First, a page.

This subproject is one of many research subprojects utilizing the resources provided by a Center grant funded by NIH/NCRR. The subproject and investigator (PI) may have received primary funding from another NIH source, and thus could be represented in other CRISP entries. The institution listed is for the Center, which is not necessarily the institution for the investigator. NeuroAIDS is a common and debilitating consequence of HIV infection. No accepted therapies exist for neuroAIDS. The major toxicity of CNS HIV-1 infection for neurons is thought to be oxidant damage caused by HIV-1 proteins, mainly envelope (gp120) and Tat. Antioxidant gene delivery to the CNS may be an effective approach to treating not only neuroAIDS but other degenerative diseases that are thought to involve oxidant-related neurotoxicity. In vitro, human or rodent neurons exposed to HIV-1 gp120 or Tat undergo apoptosis, from which transduction with SV(SOD1) and/or SV(GPx1) is almost completely protective. In vivo, intraparenchymal or intracerebroventricular, inoculation of these vectors leads to long-term expression of these antioxidant enzymes and similarly protects from local challenge with recombinant HIV-1 gp120 and Tat. The ultimate goal to which this pilot project will lead is to study the use of recombinant Tag-deleted SV40-derived vectors (rSV40s) in CNS-directed gene delivery, to treat neuroAIDS other neurodegenerative diseases involving oxidant stress. The first step in this process, and the immediate goal of these studies is to confirm the ability of rSV40s to deliver expression of neuroprotective antioxidant enzymes and antilentiviral transgenes safely to the primate brain. In so doing, it is hoped to translate to a primate model the data generated with human and rodent CNS cells in tissue culture, and in vivo in rodent studies, documenting the transduction efficiency and safety of rSV40 gene delivery to the CNS. The first step, proposed here, is to document that these vectors deliver transgene expression to the primate CNS, durably and safely. All of the animals have been injected with the SV40 vectors. To date, analysis has revealed efficient transduction of the NHP CNS by the SV40 based vectors. No toxicity has been observed. Data generated in this study will be used in ensuing NIH grant proposals to study and optimize rSV40 gene delivery of Cu/Zn superoxide dismutase (SOD1) and glutathione peroxidase (GPx1) to treat SIV-induced encephalopathy. NIH proposals to conduct clinical trials of gene therapy for neuroAIDS would follow.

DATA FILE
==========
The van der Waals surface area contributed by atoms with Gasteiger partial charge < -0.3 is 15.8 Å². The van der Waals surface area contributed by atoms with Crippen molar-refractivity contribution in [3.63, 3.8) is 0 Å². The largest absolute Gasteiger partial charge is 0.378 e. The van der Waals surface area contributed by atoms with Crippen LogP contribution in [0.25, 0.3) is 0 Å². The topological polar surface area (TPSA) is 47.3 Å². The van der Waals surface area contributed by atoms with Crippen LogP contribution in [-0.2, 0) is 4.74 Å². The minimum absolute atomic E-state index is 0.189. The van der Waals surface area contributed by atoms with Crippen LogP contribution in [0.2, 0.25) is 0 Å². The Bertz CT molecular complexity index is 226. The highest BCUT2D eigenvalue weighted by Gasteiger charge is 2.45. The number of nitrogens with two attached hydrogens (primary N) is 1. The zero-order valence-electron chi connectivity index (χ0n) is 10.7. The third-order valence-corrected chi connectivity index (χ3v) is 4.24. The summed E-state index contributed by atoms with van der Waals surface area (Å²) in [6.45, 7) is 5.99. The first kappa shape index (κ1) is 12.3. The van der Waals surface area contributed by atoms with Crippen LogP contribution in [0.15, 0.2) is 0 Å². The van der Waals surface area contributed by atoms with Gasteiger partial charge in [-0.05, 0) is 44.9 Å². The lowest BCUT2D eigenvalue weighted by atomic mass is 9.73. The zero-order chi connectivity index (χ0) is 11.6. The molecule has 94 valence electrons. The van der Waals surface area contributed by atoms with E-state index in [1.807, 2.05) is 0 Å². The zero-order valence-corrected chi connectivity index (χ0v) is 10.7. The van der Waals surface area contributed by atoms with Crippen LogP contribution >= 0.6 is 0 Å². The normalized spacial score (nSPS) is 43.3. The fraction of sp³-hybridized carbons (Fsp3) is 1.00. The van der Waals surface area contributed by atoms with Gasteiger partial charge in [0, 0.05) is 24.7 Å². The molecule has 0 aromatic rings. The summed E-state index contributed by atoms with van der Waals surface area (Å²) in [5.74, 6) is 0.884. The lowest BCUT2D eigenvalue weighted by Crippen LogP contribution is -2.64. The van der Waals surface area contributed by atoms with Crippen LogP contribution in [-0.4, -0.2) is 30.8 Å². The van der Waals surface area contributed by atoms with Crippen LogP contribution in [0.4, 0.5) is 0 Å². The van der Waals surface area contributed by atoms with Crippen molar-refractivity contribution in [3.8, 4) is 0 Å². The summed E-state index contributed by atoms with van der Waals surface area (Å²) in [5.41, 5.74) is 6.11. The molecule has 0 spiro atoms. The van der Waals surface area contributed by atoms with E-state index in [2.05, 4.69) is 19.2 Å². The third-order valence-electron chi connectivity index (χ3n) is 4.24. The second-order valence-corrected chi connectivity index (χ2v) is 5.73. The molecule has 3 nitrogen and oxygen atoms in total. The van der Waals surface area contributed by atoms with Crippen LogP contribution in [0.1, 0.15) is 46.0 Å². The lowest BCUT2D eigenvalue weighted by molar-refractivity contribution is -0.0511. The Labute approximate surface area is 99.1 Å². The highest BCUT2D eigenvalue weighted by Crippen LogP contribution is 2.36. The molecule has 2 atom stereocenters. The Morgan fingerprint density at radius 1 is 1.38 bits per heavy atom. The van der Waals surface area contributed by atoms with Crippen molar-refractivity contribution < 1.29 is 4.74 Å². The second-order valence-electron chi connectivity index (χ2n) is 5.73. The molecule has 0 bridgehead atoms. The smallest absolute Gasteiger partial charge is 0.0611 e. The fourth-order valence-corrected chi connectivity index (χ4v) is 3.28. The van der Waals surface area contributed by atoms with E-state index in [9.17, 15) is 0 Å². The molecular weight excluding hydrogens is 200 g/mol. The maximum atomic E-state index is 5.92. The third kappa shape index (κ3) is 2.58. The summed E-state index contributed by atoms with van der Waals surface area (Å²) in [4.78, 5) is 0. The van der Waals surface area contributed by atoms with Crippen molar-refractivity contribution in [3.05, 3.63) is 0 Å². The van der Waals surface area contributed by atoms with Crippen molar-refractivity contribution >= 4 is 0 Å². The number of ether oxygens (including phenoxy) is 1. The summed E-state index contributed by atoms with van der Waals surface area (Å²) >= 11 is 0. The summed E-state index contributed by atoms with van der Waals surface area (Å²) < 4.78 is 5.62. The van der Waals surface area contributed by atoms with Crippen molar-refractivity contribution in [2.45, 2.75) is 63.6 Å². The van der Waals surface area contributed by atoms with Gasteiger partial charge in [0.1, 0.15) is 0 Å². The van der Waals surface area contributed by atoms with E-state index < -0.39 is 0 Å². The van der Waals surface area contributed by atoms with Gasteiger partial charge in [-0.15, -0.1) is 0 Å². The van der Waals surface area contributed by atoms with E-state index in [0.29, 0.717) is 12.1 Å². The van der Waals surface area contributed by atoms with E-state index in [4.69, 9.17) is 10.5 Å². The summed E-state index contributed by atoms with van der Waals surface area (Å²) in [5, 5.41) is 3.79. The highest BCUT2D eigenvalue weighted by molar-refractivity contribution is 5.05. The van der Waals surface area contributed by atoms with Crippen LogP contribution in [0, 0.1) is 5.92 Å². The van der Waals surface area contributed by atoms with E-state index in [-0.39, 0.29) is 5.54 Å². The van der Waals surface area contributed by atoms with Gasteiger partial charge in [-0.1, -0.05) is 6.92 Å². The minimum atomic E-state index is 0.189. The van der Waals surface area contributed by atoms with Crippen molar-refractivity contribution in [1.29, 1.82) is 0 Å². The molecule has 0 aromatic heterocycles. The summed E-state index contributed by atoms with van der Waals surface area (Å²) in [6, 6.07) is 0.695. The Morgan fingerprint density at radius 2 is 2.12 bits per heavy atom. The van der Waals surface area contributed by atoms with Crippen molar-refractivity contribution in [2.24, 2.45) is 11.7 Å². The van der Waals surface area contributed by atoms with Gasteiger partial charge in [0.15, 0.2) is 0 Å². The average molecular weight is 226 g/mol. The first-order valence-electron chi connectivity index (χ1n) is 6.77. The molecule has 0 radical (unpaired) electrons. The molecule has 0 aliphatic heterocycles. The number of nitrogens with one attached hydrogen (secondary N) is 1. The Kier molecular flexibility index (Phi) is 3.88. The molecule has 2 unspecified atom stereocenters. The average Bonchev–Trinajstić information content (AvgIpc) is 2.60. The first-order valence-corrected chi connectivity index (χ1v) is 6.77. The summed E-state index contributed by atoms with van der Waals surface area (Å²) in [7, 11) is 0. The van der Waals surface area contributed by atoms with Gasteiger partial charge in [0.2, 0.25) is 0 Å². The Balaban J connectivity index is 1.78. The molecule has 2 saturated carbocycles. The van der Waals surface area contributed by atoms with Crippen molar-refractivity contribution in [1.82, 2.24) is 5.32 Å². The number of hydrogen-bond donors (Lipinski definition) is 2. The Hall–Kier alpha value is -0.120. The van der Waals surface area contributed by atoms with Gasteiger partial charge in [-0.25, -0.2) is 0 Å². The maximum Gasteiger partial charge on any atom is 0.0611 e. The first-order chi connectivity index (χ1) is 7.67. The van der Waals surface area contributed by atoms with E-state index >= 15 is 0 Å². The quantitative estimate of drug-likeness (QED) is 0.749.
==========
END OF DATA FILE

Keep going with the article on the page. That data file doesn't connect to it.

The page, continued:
|Effective start/end date||1/05/09 → 30/04/11|
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